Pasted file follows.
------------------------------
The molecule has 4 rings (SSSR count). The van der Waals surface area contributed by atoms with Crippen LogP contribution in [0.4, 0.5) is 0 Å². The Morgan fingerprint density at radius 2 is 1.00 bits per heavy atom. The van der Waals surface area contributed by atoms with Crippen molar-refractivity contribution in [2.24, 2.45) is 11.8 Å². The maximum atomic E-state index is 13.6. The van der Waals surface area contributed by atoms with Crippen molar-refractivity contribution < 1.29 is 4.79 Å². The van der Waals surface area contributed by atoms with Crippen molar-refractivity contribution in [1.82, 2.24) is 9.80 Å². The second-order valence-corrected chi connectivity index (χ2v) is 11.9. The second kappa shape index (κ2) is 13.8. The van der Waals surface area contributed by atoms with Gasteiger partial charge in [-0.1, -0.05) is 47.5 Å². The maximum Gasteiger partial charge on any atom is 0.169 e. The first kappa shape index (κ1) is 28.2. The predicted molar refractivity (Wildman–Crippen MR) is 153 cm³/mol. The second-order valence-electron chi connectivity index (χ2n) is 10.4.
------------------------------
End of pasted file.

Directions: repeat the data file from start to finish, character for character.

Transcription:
The molecule has 4 rings (SSSR count). The van der Waals surface area contributed by atoms with Crippen LogP contribution in [0.4, 0.5) is 0 Å². The Morgan fingerprint density at radius 2 is 1.00 bits per heavy atom. The van der Waals surface area contributed by atoms with Crippen molar-refractivity contribution in [2.24, 2.45) is 11.8 Å². The maximum atomic E-state index is 13.6. The van der Waals surface area contributed by atoms with Crippen molar-refractivity contribution < 1.29 is 4.79 Å². The van der Waals surface area contributed by atoms with Crippen molar-refractivity contribution in [1.82, 2.24) is 9.80 Å². The second-order valence-corrected chi connectivity index (χ2v) is 11.9. The second kappa shape index (κ2) is 13.8. The van der Waals surface area contributed by atoms with Gasteiger partial charge in [-0.1, -0.05) is 47.5 Å². The maximum Gasteiger partial charge on any atom is 0.169 e. The first kappa shape index (κ1) is 28.2. The predicted molar refractivity (Wildman–Crippen MR) is 153 cm³/mol. The second-order valence-electron chi connectivity index (χ2n) is 10.4.